Convergent evolution of abrading flow obstacles: Insights from analogue modelling of fluvial bedrock abrasion by coarse bedload

Wilson, Andrew and Lavé, Jérôme (2014) Convergent evolution of abrading flow obstacles: Insights from analogue modelling of fluvial bedrock abrasion by coarse bedload. Geomorphology, 208. pp. 207-224. ISSN ISSN 0169-555X DOI :10.1016/j.geomorph.2013.11.024

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Abstract

Upstream-facing convex surfaces (UFCS) are formed by bedload abrasion in bedrock rivers and indicate the recent, significant action of bedload abrasion in causing channel incision. Beyond this, little is known of the dynamics of UFCS and the effect of substrate and bedload properties on rates and distribution of bedload abrasion for these bed roughness elements. Grain size populations from 1 to 8 cm (b-axis, in 1- or 2-cm bin widths) were used to bombard preshaped marble and limestone targets bolted to the base of an annular flume. The control of initial shape and lithology of the target and the erodent grain size and lithology were investigated by monitoring the evolution of the target form using laser scanning at predefined time intervals. Eleven experiment suites were carried out containing three initial target shapes constructed from two lithologies, four bedload (erodent) grain sizes of either granodiorites or limestone, or clear water flow. All 10 targets abraded by bedload evolved from their initial form into a steady state (time invariant) form, producing UFCSs. Steady state forms were closely similar for all targets despite different initial conditions. Bedload grain size has a strong control on this equilibrium form, related to the transit path of the grains when moving over the target, whilst initial target form has only a weak control. Steady state morphology is achieved more rapidly with harder erodent bedload particles and/or softer targets. Upstream-facing convex surface stoss sides were characterised by a brighter, sugary, granular appearance on the rock-forming grain scale. Increasing erodent grain size, for a fixed bedload mass, increased the bulk abrasion rate at fixed flow speed and discharge. No detectable erosion occurred for a limestone block in clear water flows under the same flow conditions, indicating solution and cavitation were insignificant mechanisms of erosion in this study. During the experiment suites, suspended load abrasion was also found to be an insignificant mechanism in eroding lee or lateral sides. In natural settings, the initial formation of UFCSs can occur for homogenous and/or jointed substrates in close association with plucking or, alternatively, for heterogeneous substrates by variation in substrate erodibility.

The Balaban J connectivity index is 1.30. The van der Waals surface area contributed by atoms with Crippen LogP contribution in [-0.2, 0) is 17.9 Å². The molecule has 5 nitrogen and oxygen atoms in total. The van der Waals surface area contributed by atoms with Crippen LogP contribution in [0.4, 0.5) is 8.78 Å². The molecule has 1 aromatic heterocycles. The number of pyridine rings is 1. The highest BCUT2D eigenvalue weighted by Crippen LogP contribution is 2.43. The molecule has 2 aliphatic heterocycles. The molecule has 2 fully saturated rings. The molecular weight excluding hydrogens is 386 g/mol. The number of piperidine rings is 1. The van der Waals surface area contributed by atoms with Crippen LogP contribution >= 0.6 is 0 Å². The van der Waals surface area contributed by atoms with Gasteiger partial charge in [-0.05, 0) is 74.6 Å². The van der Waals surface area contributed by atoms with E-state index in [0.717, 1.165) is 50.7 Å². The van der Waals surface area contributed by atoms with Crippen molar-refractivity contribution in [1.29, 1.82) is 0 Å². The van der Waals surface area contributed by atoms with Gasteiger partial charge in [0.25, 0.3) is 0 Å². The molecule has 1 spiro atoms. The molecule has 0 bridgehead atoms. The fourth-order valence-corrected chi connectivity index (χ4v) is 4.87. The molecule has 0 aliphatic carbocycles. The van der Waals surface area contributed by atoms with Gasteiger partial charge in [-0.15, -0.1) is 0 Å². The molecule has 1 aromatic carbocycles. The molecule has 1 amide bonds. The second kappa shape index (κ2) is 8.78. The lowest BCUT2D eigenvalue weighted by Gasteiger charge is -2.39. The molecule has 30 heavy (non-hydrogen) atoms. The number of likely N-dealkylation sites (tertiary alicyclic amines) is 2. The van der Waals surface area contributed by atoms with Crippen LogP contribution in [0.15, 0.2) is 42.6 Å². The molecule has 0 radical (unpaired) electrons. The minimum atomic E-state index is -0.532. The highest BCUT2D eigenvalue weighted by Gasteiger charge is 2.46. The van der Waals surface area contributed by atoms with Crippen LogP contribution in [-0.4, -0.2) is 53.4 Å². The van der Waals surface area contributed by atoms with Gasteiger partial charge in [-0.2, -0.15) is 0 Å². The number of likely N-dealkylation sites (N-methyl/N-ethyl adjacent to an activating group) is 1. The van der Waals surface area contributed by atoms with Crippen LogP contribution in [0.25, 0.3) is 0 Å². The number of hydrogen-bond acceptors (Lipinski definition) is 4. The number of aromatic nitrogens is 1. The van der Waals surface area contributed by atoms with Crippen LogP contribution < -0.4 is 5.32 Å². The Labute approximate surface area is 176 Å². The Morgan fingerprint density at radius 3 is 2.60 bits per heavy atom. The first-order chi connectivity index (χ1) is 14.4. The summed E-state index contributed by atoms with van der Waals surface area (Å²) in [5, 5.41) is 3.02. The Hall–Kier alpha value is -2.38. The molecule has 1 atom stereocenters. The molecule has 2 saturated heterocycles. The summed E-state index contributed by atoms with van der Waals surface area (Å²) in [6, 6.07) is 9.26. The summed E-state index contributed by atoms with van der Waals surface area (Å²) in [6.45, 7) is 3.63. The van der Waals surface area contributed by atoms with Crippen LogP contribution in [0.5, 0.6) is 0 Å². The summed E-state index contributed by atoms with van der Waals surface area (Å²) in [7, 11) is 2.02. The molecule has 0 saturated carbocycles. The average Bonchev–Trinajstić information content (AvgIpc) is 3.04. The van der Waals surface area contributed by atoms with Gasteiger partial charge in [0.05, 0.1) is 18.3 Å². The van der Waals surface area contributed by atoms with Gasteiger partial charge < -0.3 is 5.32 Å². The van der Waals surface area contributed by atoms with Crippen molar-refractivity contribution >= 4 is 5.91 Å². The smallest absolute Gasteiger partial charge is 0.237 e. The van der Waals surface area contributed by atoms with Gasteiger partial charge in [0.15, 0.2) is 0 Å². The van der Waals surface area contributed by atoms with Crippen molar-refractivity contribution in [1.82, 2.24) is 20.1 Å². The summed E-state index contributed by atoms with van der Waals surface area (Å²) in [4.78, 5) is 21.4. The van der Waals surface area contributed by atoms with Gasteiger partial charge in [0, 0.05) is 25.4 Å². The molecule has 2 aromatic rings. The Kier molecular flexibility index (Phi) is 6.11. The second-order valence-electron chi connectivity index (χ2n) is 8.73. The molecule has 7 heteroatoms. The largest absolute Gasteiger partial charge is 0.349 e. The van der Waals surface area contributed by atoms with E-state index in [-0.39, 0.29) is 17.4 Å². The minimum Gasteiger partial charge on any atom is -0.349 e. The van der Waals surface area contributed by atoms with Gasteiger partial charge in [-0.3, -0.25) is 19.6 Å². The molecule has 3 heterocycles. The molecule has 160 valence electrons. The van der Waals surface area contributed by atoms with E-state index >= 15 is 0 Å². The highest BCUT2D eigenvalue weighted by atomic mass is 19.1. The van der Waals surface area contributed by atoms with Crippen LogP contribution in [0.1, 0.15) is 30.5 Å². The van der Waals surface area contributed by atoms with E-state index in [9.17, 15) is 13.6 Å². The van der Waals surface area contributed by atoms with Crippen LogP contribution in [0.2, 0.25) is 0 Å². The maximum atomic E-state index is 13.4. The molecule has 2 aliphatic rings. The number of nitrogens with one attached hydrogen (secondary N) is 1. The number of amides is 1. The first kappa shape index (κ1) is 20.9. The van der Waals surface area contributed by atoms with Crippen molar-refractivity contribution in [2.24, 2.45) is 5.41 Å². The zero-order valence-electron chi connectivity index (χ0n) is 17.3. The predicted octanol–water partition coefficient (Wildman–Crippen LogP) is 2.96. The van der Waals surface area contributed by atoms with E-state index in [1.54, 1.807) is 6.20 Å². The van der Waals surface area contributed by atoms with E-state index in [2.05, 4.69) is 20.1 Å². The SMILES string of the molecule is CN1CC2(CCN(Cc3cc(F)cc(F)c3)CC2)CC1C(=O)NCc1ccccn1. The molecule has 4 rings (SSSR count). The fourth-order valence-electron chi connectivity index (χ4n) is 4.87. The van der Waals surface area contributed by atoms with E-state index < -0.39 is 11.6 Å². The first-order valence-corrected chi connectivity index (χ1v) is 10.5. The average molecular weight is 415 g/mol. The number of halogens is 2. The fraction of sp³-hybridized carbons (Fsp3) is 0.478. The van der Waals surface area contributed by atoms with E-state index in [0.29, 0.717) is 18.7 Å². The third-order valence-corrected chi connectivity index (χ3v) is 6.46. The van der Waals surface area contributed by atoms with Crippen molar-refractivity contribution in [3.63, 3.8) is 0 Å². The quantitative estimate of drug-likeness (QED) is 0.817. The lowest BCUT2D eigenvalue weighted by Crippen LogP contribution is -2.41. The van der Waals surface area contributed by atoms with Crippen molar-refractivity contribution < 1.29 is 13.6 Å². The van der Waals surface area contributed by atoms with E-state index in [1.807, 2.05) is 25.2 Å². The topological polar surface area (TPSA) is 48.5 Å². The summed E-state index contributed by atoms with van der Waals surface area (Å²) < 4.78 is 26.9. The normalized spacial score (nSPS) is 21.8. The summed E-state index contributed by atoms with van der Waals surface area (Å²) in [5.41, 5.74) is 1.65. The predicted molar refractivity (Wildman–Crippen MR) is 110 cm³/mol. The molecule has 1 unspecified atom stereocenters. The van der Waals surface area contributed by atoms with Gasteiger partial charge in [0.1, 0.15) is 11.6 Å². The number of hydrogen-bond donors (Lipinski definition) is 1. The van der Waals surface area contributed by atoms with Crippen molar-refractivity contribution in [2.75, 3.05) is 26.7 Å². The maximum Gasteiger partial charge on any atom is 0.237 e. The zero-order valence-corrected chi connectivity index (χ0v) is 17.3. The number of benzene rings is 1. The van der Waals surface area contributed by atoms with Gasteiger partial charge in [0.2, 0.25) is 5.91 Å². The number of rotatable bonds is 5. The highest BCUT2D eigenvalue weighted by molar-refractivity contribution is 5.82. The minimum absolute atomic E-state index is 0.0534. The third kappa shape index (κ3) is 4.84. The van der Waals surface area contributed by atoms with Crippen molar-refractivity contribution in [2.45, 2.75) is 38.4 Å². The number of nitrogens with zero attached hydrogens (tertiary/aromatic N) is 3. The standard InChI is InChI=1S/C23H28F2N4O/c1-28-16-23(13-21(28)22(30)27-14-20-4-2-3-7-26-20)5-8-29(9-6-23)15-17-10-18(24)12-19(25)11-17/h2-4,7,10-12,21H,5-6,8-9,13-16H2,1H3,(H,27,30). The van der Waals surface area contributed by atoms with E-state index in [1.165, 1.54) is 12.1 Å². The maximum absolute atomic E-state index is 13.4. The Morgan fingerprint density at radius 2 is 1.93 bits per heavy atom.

Item Type: Article
Uncontrolled Keywords: 2013AREP
Subjects: 02 - Geodynamics, Geophysics and Tectonics
Divisions: 02 - Geodynamics, Geophysics and Tectonics
Journal or Publication Title: Geomorphology
Volume: 208
Page Range: pp. 207-224
Identification Number: :10.1016/j.geomorph.2013.11.024
Depositing User: Sarah Humbert
Date Deposited: 30 Mar 2016 16:25
Last Modified: 30 Mar 2016 16:25
URI: http://eprints.esc.cam.ac.uk/id/eprint/3591

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